Knowing for sure if patients can understand health information enables doctors and nurses, for example, to boost how well patients fare.
Dr. Barry D. Weiss, professor of family and community medicine at AU, and Drs. Michael Pignone, associate professor, and Darren DeWalt, assistant professor, both in medicine at UNC, and colleagues developed what they call the "Newest Vital Sign." Their chief goals are to improve recognition of limited literacy and its effect on health and health care.
The Newest Vital Sign is a simple, six-question assessment based on an ice cream nutrition label, Pignone said. It enables health workers to gauge individuals' ability to read, comprehend plain English and act on health information in productive ways. It is the only rapid assessment tool developed both in Spanish and English.
"We believe this offers a way for providers to identify patients at risk for literacy-related communication problems," he said. "Here at UNC, we are also developing interventions to help patients with low literacy get the education, training and care they need for conditions like diabetes, asthma, and heart failure. Being able to identify those with communication problems early on and tailor messages to fit each patient's literacy level can reduce most such problems."
Poorer-than-optimal results spring from trouble patients have in navigating the complexities of health care, Pignone said, from interpreting instructions for drugs and self-care regimens to understanding insurance and informed-consent documents. Among the consequences are failure to receive appropriate preventive care, increased hospitalization risks and possibly higher health-care costs.
Reports issued by the Institute of Medicine, the Agency for Healthcare Research and Quality and the American Medical Association in 2004 indicate that as many as half of all adults in the United States have low health literacy.
In a report in the latest issue of Annals of Family Medicine, the researchers describe Newest Vital Sign and say that literacy screening instruments currently available for hospitals, clinics and doctors' offices either take too much time or are available only in English. On the other hand, their new assessment tool can be administered in only three minutes, the UNC physician said. It also can be used to assess health literacy skills while patients' vital signs, such as blood pressure, are measured.
"Patients are given the ice cream nutrition label by the nurse or physician and asked a series of questions about it," Pignone said. "Based on the number of correct answers given, we can determine their literacy level and adjust the way we communicate with patients to help them understand what's going on."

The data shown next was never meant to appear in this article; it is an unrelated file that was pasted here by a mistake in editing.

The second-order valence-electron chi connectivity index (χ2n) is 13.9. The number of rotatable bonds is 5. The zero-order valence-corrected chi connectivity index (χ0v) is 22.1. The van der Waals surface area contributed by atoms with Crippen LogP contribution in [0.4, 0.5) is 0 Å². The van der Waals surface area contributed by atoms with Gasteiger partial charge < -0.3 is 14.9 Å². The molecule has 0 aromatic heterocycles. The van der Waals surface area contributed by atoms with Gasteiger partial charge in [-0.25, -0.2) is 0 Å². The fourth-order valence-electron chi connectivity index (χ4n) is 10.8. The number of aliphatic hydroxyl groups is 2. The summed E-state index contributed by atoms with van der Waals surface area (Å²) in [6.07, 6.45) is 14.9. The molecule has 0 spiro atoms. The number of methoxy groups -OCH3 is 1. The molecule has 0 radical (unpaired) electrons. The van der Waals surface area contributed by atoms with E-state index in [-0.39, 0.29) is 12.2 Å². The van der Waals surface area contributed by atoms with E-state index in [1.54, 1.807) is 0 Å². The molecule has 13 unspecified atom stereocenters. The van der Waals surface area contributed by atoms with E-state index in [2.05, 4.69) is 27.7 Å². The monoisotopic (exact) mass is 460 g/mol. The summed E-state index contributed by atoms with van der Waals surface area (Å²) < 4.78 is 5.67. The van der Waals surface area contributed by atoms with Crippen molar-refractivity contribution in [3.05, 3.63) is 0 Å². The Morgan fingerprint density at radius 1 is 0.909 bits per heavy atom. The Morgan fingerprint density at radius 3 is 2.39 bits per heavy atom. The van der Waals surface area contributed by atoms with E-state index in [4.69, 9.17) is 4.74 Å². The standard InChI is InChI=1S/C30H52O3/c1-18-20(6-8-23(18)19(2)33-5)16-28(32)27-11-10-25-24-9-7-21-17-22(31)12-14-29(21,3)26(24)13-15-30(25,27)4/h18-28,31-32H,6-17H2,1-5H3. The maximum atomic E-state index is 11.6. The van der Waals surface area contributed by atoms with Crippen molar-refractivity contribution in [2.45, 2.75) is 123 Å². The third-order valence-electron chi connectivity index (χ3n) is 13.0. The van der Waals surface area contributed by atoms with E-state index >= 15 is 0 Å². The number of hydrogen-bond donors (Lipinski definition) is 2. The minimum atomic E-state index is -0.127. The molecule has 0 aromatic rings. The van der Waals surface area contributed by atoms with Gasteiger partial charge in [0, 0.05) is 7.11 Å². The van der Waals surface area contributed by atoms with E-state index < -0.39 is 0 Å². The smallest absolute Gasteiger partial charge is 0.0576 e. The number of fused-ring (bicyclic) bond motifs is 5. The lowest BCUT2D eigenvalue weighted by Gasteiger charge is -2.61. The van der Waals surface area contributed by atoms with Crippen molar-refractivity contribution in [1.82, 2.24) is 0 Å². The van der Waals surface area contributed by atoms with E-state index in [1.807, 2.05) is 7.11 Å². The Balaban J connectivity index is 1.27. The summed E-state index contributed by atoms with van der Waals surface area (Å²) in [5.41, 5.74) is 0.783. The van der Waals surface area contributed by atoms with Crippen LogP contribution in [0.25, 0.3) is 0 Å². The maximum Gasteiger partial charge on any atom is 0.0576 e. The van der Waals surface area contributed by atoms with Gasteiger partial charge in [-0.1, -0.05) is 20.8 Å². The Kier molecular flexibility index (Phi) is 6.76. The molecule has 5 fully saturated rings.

According to the non-profit Partnership for Clear Health Communication, a coalition of national organizations working to promote awareness of and solutions for low health literacy, literacy skills are a stronger predictor of a person's health status than age, income, employment status, educational level and racial or ethnic background.
"While ethnic minority groups are disproportionately affected by low literacy, the majority of those with low literacy in the United States are white, native-born Americans," Weiss said. "Health information often is difficult to understand, but some people are especially vulnerable, including the elderly, recent immigrants, who may be highly literate in their own language, people with chronic disease and those with low incomes."
Costs to the American health-care system caused by excess hospitalizations and emergency care, patient errors in their self treatment and other problems associated with limited health literacy have been estimated to be between $58 billion and $73 billion a year, he said. One study found that patients with less than a third-grade reading level averaged more than $10,000 in annual Medicaid costs, while Medicaid spent less than $3,000 on those with higher reading levels.
Pfizer, Inc., a pharmaceutical company, funded research and development of the Newest Vital Sign. The instrument will be available to medical and public health providers at no cost. To read a report on it, visit the Annals of Family Medicine Web site, ( www.annfammed.org/) and view the November-December issue.
Note: Pignone can be reached at (919) 966-2276 or email@example.com.
News Services contact: David Williamson, (919) 962-8596.